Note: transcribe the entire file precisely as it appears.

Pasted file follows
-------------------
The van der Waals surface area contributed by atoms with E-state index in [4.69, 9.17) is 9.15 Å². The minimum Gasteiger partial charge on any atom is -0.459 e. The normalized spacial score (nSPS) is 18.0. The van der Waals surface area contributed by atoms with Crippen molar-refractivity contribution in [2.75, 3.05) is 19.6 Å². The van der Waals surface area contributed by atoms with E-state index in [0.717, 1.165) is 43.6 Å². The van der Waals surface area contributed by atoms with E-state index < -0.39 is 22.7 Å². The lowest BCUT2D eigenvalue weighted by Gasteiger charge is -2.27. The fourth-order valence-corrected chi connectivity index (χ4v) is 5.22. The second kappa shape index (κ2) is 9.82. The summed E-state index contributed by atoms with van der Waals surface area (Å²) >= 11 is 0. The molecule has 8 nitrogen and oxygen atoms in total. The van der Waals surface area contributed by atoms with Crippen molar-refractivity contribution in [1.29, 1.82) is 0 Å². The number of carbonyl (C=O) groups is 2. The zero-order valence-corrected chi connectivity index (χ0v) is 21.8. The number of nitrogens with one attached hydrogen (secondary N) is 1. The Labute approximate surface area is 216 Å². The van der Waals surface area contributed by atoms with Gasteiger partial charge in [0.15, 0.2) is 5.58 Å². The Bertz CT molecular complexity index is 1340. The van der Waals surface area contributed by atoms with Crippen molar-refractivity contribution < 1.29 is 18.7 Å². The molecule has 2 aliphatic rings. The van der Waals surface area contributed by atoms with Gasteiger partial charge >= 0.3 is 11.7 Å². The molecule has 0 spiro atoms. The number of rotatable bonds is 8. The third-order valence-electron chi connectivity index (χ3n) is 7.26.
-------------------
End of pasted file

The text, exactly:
The van der Waals surface area contributed by atoms with E-state index in [4.69, 9.17) is 9.15 Å². The minimum Gasteiger partial charge on any atom is -0.459 e. The normalized spacial score (nSPS) is 18.0. The van der Waals surface area contributed by atoms with Crippen molar-refractivity contribution in [2.75, 3.05) is 19.6 Å². The van der Waals surface area contributed by atoms with E-state index in [0.717, 1.165) is 43.6 Å². The van der Waals surface area contributed by atoms with E-state index < -0.39 is 22.7 Å². The lowest BCUT2D eigenvalue weighted by Gasteiger charge is -2.27. The fourth-order valence-corrected chi connectivity index (χ4v) is 5.22. The second kappa shape index (κ2) is 9.82. The summed E-state index contributed by atoms with van der Waals surface area (Å²) >= 11 is 0. The molecule has 8 nitrogen and oxygen atoms in total. The van der Waals surface area contributed by atoms with Crippen molar-refractivity contribution in [1.29, 1.82) is 0 Å². The number of carbonyl (C=O) groups is 2. The zero-order valence-corrected chi connectivity index (χ0v) is 21.8. The number of nitrogens with one attached hydrogen (secondary N) is 1. The Labute approximate surface area is 216 Å². The van der Waals surface area contributed by atoms with Gasteiger partial charge in [0.15, 0.2) is 5.58 Å². The Bertz CT molecular complexity index is 1340. The van der Waals surface area contributed by atoms with Crippen molar-refractivity contribution < 1.29 is 18.7 Å². The molecule has 2 aliphatic rings. The van der Waals surface area contributed by atoms with Gasteiger partial charge >= 0.3 is 11.7 Å². The molecule has 0 spiro atoms. The number of rotatable bonds is 8. The third-order valence-electron chi connectivity index (χ3n) is 7.26.